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Darren J. Ray

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Reply with quote  #16 

Gold - Morningtown Ride (The Seekers - 1964)
What was wrong with Keith, Bruce and Athol? They had a babe in Judith, and whilst it’s kinda nice that they all get a turn to hold her hand in the clip, make no mistake, all three were stuck in her friend zone. So what did they do? Nothing, because they were probably afraid she’d leave the group if any of them made a move. And then she left them anyway! Not right up there with my fave Seekers songs but still a goodie, especially when you dissect the vocal arrangement, presumably by Keith. The only chart-topping group from beyond 50 years ago that is still active with all original members intact. Saw them twice in 2013, six months apart. They were fantastic. The second show, after Judith’s brain haemorrhage, was even better than the first. It certainly didn’t affect her voice or tambourine playing. I was in my element. No auto-tune or backing tapes in their 50th anniversary shows. Have met Athol a couple of times (including a phone call to him when I was a kid) and Keith. Judith and Bruce are on my bucket list. Maybe I can be a matchmaker.

Silver - California Saga: California (The Beach Boys - 1973)
It's a treat to hear all the Boys singing on an almost-vintage-sounding song again. No great emotional attachment for me on this one (I didn't grow up with it) other than it's the Beach Boys.

Bronze - Lemon Tree (Peter, Paul and Mary - 1962)
Have to say I preferred The Seekers’ own version and Wrangler Jane’s rendition with The Termites at the Hewaki camp. (They ate their way into my heart.) I planted a lemon tree in my garden early last year. I keep feeding it seaweed and citrus food, but I’m afraid I’ve killed it, so this song makes me feel guilty.

Participant - Come Saturday Morning (The Sandpipers - 1969)
‘Just I and my friends’? Surely someone could have told them that isn’t grammatically correct. I have it on a CD that a friend gave me so he obviously likes the song (and has bad grammar also). Passable.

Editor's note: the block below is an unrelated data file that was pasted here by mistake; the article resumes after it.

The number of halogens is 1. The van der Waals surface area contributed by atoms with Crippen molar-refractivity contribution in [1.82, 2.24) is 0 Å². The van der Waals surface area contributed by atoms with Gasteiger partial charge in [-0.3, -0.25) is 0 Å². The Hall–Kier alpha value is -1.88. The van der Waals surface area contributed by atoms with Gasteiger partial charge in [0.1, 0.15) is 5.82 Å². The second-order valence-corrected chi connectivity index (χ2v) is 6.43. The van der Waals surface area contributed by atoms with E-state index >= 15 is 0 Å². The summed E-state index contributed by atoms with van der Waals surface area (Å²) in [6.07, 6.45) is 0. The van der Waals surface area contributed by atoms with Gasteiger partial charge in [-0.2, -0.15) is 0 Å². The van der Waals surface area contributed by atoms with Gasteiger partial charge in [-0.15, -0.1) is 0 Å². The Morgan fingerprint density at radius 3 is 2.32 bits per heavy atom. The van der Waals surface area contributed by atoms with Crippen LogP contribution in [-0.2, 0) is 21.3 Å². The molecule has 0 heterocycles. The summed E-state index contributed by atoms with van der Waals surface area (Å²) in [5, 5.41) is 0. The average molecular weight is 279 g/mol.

The superior version:



Not sure if that’s Wrangler Jane at 1:13. I wasn’t looking at her face.

 

 

 

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John E

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Reply with quote  #17 
One of the best songs I've heard this year - "The Patriot" by Beau from his excellent new download album, An Original Thought". Beau was one of the original artists on John Peel's Dandelion label with his single "1917 Revolution":

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Larry Franz

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Reply with quote  #18 
Verden -- You've motivated me to listen to Simon and Garfunkel's first album (released in 1964). Wikipedia says:
Quote:
In 1963, aware of a growing public interest in folk music, they regrouped and were signed to Columbia Records as Simon & Garfunkel. Their début, Wednesday Morning, 3 A.M., sold poorly, and they once again disbanded.
 
I thought these were three of the best tracks:

"Peggy-O" (the Scottish folk song once known as "The Bonnie Lass o' Fyvie" or "There once was a troop o' Irish dragoons")



"The Sun Is Burning" (originally by the Ian Campbell Folk Group)



And the original version of "The Sounds of Silence"



PS -- They also did a pretty good job on "Last Night I Had the Strangest Dream", except for the rustic twang they adopted, a bit out of place for two guys who grew up in Queens.